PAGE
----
State v. Osburn

Annotate this Case

508 P.2d 837 (1973)

STATE of Oregon, Respondent, v. John Louis OSBURN, Appellant.

Court of Appeals of Oregon.

Argued and Submitted March 30, 1973.

Decided April 16, 1973.

*838 Ronald L. Miller, Astoria, argued the cause and filed the brief for appellant.

Al J. Laue, Asst. Atty. Gen., Salem, argued the cause for respondent. With him on the brief were Lee Johnson, Atty. Gen., and John W. Osburn, Sol. Gen., Salem.

Before SCHWAB, C.J., and FOLEY and THORNTON, JJ.

SCHWAB, Chief Judge.

Defendant was convicted of driving with more than .15 percent alcohol in his blood. ORS 483.999(1). On appeal he contends his breathalyzer test score should not have been admitted into evidence, because he was never informed of certain rights. This contention raises both constitutional and statutory issues.

As we understand the facts from the partial transcript filed with this appeal, defendant was arrested for driving under the influence of intoxicating liquor.[1] He was taken to the police station where the arresting officer asked if he would take a breathalyzer test. Defendant agreed, and took the test. It revealed .18 percent alcohol in defendant's blood. The arresting officer said nothing to defendant about any right to obtain an additional independent chemical blood alcohol test, or to refuse to take the test, or the consequences of a refusal before defendant submitted thereto.

When considering whether the results of blood alcohol tests are admissible in any judicial proceeding it is important to distinguish between constitutional issues and statutory issues.

I

For purposes of the Oregon and United States Constitutions, a blood alcohol test amounts to a search. Schmerber v. California, 384 U.S. 757, 86 S. Ct. 1826, 16 L. Ed. 2d 908 (1966); Heer v. Dept. of Motor Vehicles, 252 Or. 455, 450 P.2d 533 (1969). Such a search is constitutionally permissible if an arresting officer has probable cause to believe a blood alcohol test will produce evidence of some crime, such as driving under the influence of liquor. Furthermore, the search, i.e., blood alcohol test, can be made without first obtaining a warrant if exigent circumstances are present. The probable cause question *839 is a factual one in each case resolved on the basis of the facts that prompted the officer to initially stop and arrest the driver involved. Once probable cause is established, exigent circumstances justifying a warrantless search are present as a matter of law because of the medical fact that alcohol in the blood dissipates with the passage of time. Schmerber v. California, supra.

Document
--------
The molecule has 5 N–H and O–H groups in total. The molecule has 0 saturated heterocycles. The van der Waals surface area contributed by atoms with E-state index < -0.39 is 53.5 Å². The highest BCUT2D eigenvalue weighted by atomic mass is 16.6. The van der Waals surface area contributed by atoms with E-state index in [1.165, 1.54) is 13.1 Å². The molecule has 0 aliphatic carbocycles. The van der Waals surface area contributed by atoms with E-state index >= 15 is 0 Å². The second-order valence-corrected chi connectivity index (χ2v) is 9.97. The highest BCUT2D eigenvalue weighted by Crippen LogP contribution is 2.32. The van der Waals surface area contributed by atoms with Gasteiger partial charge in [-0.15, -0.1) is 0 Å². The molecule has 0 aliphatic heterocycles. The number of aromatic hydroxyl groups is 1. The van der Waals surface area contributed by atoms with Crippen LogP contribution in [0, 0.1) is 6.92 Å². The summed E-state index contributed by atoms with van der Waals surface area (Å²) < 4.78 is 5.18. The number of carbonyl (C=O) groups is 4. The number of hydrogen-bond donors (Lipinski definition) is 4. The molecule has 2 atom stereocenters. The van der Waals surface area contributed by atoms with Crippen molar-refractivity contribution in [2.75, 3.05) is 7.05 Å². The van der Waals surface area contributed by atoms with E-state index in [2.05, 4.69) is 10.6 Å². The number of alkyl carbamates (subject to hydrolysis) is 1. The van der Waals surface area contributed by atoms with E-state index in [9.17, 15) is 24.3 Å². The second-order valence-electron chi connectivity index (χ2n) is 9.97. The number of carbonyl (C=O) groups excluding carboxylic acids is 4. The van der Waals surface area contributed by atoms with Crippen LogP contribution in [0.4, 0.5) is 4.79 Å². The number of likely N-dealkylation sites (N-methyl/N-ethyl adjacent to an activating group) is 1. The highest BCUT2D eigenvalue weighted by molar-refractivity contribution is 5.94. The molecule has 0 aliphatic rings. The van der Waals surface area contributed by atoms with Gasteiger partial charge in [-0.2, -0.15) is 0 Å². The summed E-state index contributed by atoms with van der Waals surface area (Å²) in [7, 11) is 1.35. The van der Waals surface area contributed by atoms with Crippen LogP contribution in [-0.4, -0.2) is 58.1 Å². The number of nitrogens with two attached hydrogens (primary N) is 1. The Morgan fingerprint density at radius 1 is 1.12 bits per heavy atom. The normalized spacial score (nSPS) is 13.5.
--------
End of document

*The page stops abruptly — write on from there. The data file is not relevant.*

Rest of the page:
In this case, it is apparently conceded that there was probable cause to arrest defendant for driving under the influence. See, n. 1, supra. Thus, the search was constitutionally reasonable based on the presence of probable cause plus the exigent circumstance that makes time of the essence. Schmerber v. California, supra.

Defendant points out that he was in custody when asked to consent to the breathalyzer test, but was never given the warnings that are required by State v. Williams, 248 Or. 85, 432 P.2d 679 (1967), in order to make his consent to search effective. The simple answer is that for the reasons stated above the arresting officer did not need defendant's consent to make the search in question. It is only when the police do not have probable cause to search or when no exigent circumstances justifying a warrantless search are present that consent becomes material. Once probable cause plus exigent circumstances are established as they have been in this case consent to search or lack thereof is irrelevant for constitutional purposes. Accordingly, the breathalyzer test results were admissible over constitutional objection.[2]

II

Turning to the statutory issue, defendant argues ORS 483.634(2)(d) and ORS 483.634(2)(e) require that arrested drivers be informed of certain rights and consequences before being offered the choice of submitting to a breathalyzer test.[3] Since defendant was not informed of these rights and consequences before taking the breath test, he reasons the test results are inadmissible because of what he perceives as this statutory violation.

We disagree with defendant's interpretation of the controlling statutes. They do not explicitly require police officers to inform an arrested driver of anything. Instead, ORS 483.634(2) and ORS 482.550(2), read together, provide only that the Motor Vehicles Division cannot suspend a person's driver's license for refusing to take a breath test unless he has been advised of the required rights and consequences. Accordingly, failure of the arresting officer to do so only bars administrative license suspension for refusing to take the test, but does not, if the driver takes the test, make the results thereof inadmissible in a criminal trial.[4]

Defendant's additional assignment of error is controlled by State v. Rush, 248 Or. 568, 436 P.2d 266 (1968).

Affirmed.

NOTES

[1] The partial transcript does not include any testimony about the circumstances surrounding defendant's arrest.

[2] Defendant also claims there is a Fifth Amendment self-incrimination issue presented, relying on the dissenting opinions in Schmerber v. California, 384 U.S. 757, 86 S. Ct. 1826, 16 L. Ed. 2d 908 (1966). This contention was rejected by the Oregon Supreme Court in Heer v. Dept. of Motor Vehicles, 252 Or. 455, 450 P.2d 533 (1969).

[3] The rights and consequences in question are set out in ORS 482.540 to 482.560 and ORS 483.638.

[4] Following State v. Fogle, 254 Or. 268, 459 P.2d 873 (1969), we recently held in State v. Annen, Or. App., 96 Adv.Sh. 431, 504 P.2d 1400, Sup.Ct. review denied (1973), that evidence obtained in violation of the controlling statutes is inadmissible in a criminal trial. Those cases are not applicable here since we find no statutory violation.